However, there are considerably more environmentally compatible opportunities when the EA assumes that a new scheme has a fish pass built on it. As a separate exercise the EA identified what it calls ‘win-win’ schemes. These are defined as providing a good hydropower opportunity and, with the introduction of a fish pass, will increase the status of fish population and improve fish passage. Over 4000 win-win sites were identified, representing about half of the total power potential (580MW). The EA believes that grants for such fish passes could help to unlock this potential.
The opportunity maps showed clear clustering of hydro potential in upland areas of England and Wales. Indeed all regions, except East Anglia, show significant potential. Wales has a theoretical potential of 396MW with the most important English regions being the northwest (196MW) and Yorkshire and Humber (179MW). Particular concentrations of win-win opportunities are available along the Rivers Severn, Thames, Aire and Neath.
Out of an assessment of 25,935 barriers there is a total estimated potential capacity of nearly 1200MW.This could provide up to 3660GWh/yr or 1% of the UK’s projected electricity demand in 2020. However, as the EA stresses, in reality the feasible potential will only be a fraction of this figure due to access to local electricity distribution networks and environmental constraints. The average maximum power generation estimated on a barrier was 45kW.
In the conclusion to its report on the project work the EA says: “We hope that the evidence this project provides will ultimately allow us to develop a strategic approach to the deployment of small scale hydropower in England and Wales, that maximises energy generation whilst ensuring the natural environment is protected and enhanced.”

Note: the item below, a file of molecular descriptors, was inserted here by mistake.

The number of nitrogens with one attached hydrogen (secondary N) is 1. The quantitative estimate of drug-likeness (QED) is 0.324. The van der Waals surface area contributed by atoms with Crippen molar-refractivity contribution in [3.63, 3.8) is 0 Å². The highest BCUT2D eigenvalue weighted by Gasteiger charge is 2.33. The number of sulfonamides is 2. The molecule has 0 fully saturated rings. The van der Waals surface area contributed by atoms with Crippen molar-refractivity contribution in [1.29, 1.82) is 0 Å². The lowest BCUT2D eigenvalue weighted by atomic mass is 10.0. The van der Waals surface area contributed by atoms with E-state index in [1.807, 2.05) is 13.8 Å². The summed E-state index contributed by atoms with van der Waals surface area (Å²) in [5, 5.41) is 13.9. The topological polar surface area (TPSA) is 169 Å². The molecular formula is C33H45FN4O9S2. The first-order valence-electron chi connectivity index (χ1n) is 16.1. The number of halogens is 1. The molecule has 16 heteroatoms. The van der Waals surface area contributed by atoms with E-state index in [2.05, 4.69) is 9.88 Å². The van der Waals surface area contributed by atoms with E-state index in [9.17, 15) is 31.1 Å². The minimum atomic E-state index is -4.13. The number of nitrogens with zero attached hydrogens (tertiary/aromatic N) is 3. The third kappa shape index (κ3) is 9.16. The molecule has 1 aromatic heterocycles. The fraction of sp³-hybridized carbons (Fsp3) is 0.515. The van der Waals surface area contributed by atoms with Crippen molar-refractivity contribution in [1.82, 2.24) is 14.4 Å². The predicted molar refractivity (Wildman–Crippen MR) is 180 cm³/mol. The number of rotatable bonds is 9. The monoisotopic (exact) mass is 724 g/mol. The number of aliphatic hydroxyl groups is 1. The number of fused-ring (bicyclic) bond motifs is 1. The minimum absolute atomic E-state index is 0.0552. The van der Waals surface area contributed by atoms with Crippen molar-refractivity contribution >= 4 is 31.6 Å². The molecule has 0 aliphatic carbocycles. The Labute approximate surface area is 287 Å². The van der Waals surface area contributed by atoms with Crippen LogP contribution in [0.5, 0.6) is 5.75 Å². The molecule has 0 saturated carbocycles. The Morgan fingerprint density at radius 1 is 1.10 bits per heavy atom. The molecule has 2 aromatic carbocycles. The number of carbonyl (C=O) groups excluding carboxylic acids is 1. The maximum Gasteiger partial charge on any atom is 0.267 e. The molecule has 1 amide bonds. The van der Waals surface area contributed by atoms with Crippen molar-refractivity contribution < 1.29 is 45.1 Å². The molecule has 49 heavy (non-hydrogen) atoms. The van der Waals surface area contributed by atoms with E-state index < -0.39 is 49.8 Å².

David Williams, chief executive of the British Hydropower Association (BHA), gave a nod of approval for the EA’s work. “The sensitivity mapping report shows the Environment Agency’s commitment to developing renewable energy whilst protecting the environment,” he said. “The BHA welcomes this stance and looks forward to helping with the development of hydropower at all suitable sites, in conjunction with the installation of fish passes where evidence shows they are necessary.”
Limited but important
Although the Environment Agency believes that small hydro has a limited role to play in renewable energy production, it is still none the less very important. Despite what it calls small figures for theoretical maximum power potential (1178MW), the EA believes hydro offers a number of advantages: it is a reliable and proven technology and is attractive to local communities. Indeed, hydro is also becoming increasingly attractive to those committed to meeting green power demands.
In order to meet ‘extremely ambitious’ government targets of generating 15% of UK energy supplies from renewables by 2020, it has been suggested that 31% of electricity will need to be renewable. “This means,” the EA says, “that we will need to exploit all available renewable energy sources to their sustainable maximum.”
And this is where hydropower can prove its worth. As illustrated by the EA’s mapping study, hydropower could theoretically produce 3% of the country’s renewable energy needs by 2020. In the scale of things this may prove to be a small contribution, but it will pack a big punch in the battle against climate change.
The hydropower mapping project is the first phase of a wider project. Others will include work to:
|British Hydropower Association: deeply involved in UK hydropower development|
Hydropower in Britain has not enjoyed as much development for the last sixty years as it is now. The Renewable Obligation introduced in 2002 and the new feed-in-tariff for projects up to 5MW have provided the right incentive on which energy generation, manufacturing and the provision of services can flourish.
|Summary of hydro potential mapping results for England and Wales|
Total number of barriers - 25,935